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Saturday, May 24, 2014


I have heard it a thousand times.  Web pages are stateless.  That means that - unlike desktop apps where you load a form with data and it stays loaded as long as the app is running - a web page loads. renders, and the webserver immediately forgets everything.

At least that's the way it was.

In the bad old days, web designers would put hidden fields on the form, and hide data there, sometimes raw data, and sometimes just a handle to session data being stored on the webserver, or in a database.

But these days, our frameworks have built-in storage for state information, and some components save their state data by default. Note the differences:

Create an HTML form (even in an ASP.NET site) and put this code in it.

<!DOCTYPE html>
<html xmlns="">
    <form id="thisform" action="HtmlPage.html" method="get">
        <input id="Text1" type="text" />
        <input id="Button1" type="submit" value="Post" />

This is the oldschool way of doing form posts.  Note that if you click the submit button, the text you put in the text box will disappear.  That's because it's state (value) is not being stored.  Now create an form.

<%@ Page Language="C#" AutoEventWireup="true" CodeFile="Default.aspx.cs" Inherits="_Default" %>

<!DOCTYPE html>

<html xmlns="">
<head runat="server">
    <form id="form1" runat="server">
            <asp:TextBox ID="TextBox1" runat="server"></asp:TextBox>
            <asp:Button ID="Button1" runat="server" Text="Button" />

Note that this example remembers the values typed in its boxes on a postback.  Now, in the browser, do a view page source.

Notice that there is a line in there that looks like this:

<input type="hidden" name="__VIEWSTATE" id="__VIEWSTATE" value="E+wH9na5ksRkcpEtk56HJ50O8S2k8vu5dqruZeQtCdLxTdF9WHAcmxUsqAeaxzlLld9hLgv6LIwp+KFpLzzJEdyW2AOL2gz/b2NZ2SOhfx0=" />
That's the automatic way ASP.NET stores state information on the web page.  If you pick the textbox and look at its properties, you'll notice one called EnableViewstate and another called ViewstateMode.  Saving state is enabled by default.

So this gets us to the two ways to store state information on an ASP.NET page.
  • Viewstate
  • Session


As discussed, viewstate stores the status of all viewstate-enabled controls.  But you can also add stuff to Viewstate, and read it out again, even complex objects.
            //add a key
            ViewState.Add("myKey", "myValue");

            //store complex objects
            DataSet myData = new DataSet();
            ViewState.Add("data", myData);

            //change a key
            ViewState["myKey"] = "myNewValue";

            //read a key
            string data = (string)ViewState["myKey"];

            //delete a key

Note the following:
  1. ViewState lives in the page.  It does not flow from page to page.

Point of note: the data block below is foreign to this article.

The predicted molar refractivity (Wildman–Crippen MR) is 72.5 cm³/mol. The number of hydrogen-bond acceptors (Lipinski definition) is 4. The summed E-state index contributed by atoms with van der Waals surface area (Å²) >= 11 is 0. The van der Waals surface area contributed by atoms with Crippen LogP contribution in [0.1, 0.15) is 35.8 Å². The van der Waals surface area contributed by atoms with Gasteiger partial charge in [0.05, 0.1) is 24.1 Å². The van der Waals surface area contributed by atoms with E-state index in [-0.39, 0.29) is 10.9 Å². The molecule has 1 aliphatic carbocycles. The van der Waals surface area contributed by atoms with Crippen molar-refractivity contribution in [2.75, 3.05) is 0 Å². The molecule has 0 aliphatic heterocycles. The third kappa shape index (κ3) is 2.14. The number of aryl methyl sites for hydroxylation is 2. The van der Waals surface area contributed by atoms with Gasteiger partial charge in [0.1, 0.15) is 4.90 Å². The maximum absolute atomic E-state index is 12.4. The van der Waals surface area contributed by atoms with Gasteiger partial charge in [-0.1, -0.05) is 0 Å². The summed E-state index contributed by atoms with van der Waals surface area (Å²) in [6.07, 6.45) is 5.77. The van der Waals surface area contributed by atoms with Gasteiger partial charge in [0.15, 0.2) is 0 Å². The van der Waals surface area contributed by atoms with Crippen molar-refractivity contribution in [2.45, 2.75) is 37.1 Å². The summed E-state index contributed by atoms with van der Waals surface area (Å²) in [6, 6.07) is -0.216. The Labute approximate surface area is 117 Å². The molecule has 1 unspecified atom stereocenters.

2. Multiple users (like different computers and even 2 different browsers on the same computer do not share ViewState).
  3. ViewState is only read on a POSTBACK, not on an initial load of the page.
  4. I have found that storing things in ViewState can result in hard-to-debug errors that make your development life a living hell.
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Session is like ViewState, in that it is created automatically whether you want it or not. Session is linked to the user, not the page.  When someone browses to your page and there is no session ID, a new session is created.  Some features of sessions are:
  • Sessions time out after a period of inactivity.
  • Session data persists for that user until the session times out
  • Sessions can store complex items like ViewState
  • Sessions are unique, not shared if more than one browser is opened
Using sessions is easy, and since regular objects do not do anything with sessions, it's not likely to get you trapped into the impossible-to-diagnose error loop you get with ViewState.

            //add a key
            Session.Add("myKey", "myValue");

            //store complex objects
            DataSet mySessionData = new DataSet();
            Session.Add("data", mySessionData);

            //change a key
            Session["myKey"] = "myNewValue";

            //read a key
            string data2 = (string)Session["myKey"];

            //delete a key

            //Special session methods
            if (Session.IsNewSession) { }
            string s = Session.SessionID;

Take care when using sessions. Note that the values are available to all pages on the site.  For instance, let's say you put a SortedBy value in multiple pages.  If the user travels from Customers sorted by LastName to the Orders page, the "SortedBy" key still says "LastName".
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Bryan Valencia is a contributing editor and founder of Visual Studio Journey.  He owns and operates Software Services, a web design and hosting company in Manteca, California.

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